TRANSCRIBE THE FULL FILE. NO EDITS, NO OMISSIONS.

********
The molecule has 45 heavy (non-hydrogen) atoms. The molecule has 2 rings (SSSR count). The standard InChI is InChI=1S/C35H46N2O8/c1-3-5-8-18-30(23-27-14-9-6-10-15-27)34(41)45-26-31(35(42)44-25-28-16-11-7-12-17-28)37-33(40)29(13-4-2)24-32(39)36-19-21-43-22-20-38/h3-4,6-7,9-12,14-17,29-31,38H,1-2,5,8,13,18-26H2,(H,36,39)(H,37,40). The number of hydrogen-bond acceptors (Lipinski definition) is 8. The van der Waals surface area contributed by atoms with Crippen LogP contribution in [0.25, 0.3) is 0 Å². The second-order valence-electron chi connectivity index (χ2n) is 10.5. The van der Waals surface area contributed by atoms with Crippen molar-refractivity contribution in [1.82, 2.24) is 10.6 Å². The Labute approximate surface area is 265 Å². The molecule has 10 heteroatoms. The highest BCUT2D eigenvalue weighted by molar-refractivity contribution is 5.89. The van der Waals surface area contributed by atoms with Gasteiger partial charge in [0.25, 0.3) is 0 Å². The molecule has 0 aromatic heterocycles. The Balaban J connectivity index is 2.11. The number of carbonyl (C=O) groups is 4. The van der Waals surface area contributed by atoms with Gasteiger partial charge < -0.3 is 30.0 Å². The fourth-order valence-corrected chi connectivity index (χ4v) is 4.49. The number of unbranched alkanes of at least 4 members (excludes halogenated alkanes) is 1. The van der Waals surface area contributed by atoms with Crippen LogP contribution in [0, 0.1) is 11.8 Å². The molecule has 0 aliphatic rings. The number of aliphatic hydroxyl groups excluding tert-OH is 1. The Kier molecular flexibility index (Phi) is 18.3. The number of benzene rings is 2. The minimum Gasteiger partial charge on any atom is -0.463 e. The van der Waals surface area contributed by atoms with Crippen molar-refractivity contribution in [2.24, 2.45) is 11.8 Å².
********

The molecule has 45 heavy (non-hydrogen) atoms. The molecule has 2 rings (SSSR count). The standard InChI is InChI=1S/C35H46N2O8/c1-3-5-8-18-30(23-27-14-9-6-10-15-27)34(41)45-26-31(35(42)44-25-28-16-11-7-12-17-28)37-33(40)29(13-4-2)24-32(39)36-19-21-43-22-20-38/h3-4,6-7,9-12,14-17,29-31,38H,1-2,5,8,13,18-26H2,(H,36,39)(H,37,40). The number of hydrogen-bond acceptors (Lipinski definition) is 8. The van der Waals surface area contributed by atoms with Crippen LogP contribution in [0.25, 0.3) is 0 Å². The second-order valence-electron chi connectivity index (χ2n) is 10.5. The van der Waals surface area contributed by atoms with Crippen molar-refractivity contribution in [1.82, 2.24) is 10.6 Å². The Labute approximate surface area is 265 Å². The molecule has 10 heteroatoms. The highest BCUT2D eigenvalue weighted by molar-refractivity contribution is 5.89. The van der Waals surface area contributed by atoms with Gasteiger partial charge in [0.25, 0.3) is 0 Å². The molecule has 0 aromatic heterocycles. The Balaban J connectivity index is 2.11. The number of carbonyl (C=O) groups is 4. The van der Waals surface area contributed by atoms with Gasteiger partial charge < -0.3 is 30.0 Å². The fourth-order valence-corrected chi connectivity index (χ4v) is 4.49. The number of unbranched alkanes of at least 4 members (excludes halogenated alkanes) is 1. The van der Waals surface area contributed by atoms with Crippen LogP contribution in [0, 0.1) is 11.8 Å². The molecule has 0 aliphatic rings. The number of aliphatic hydroxyl groups excluding tert-OH is 1. The Kier molecular flexibility index (Phi) is 18.3. The number of benzene rings is 2. The minimum Gasteiger partial charge on any atom is -0.463 e. The van der Waals surface area contributed by atoms with Crippen molar-refractivity contribution in [2.24, 2.45) is 11.8 Å².